Though Roku offers users over 450 channels, they all aren’t installed by default, nor are they available in the main menu. This is a good move, as browsing through 450 channels could become tedious and time consuming. Previously, however, users needed to load up a separate interface to shop the Channel Store to add them to the main menu. Roku decided to ditch that approach, thankfully, and now Roku’s Channel Store in built right into the main UI without having to load it up separately—this allows you to quickly see what channels are available to you and add them without having to bounce back and forth between separate interfaces.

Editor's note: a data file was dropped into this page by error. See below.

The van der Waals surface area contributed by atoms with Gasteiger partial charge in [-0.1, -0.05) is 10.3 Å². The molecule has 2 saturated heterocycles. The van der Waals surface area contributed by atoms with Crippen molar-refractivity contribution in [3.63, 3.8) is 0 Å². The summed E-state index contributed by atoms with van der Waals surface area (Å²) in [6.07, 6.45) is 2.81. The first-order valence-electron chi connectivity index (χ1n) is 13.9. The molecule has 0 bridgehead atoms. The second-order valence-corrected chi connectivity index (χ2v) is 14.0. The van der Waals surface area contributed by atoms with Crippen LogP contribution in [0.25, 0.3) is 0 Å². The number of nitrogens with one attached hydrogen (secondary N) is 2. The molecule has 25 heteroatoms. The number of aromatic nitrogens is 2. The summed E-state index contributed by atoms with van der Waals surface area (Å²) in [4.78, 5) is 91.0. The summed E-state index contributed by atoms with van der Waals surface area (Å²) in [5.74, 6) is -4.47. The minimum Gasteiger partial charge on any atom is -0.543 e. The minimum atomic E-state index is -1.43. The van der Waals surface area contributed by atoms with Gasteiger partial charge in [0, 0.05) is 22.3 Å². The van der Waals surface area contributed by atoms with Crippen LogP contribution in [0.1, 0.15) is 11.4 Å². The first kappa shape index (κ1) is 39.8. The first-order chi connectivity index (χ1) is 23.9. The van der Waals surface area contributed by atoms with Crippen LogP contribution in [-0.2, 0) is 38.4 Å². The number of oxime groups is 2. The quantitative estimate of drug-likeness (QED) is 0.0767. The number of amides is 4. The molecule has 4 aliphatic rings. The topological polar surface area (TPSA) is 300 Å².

And speaking of that content: 450 channels is a lot (Apple TV offers less than 30). Roku offers most of the big guns: Netflix, NOW TV, BBC iPlayer, Sky Store, Demand 5, Spotify, YouTube, as well as hundreds of smaller channels that are sure to offer something no matter what your tastes. Matter of fact, Roku offers so many channels it’s nearly impossible to list them all (but some people on Wikipedia have done an admirable job). Having 450 channels means you’ll never hurt for content. While most of the channels are free, you’ll need to pay for some of the bigger ones (like Netflix and Sky).
Video, Audio, and Multimedia
The Roku 3 supports full 1080p HD video as well as 720p HD video. Digital audio is handled over HDMI (7.1 and 5.1 surround pass through). Supported video formats are MP4 (H.264) and MKV (H.264), while supported audio formats are AAC and MP3. The Roku also supports JPEG and PNG images.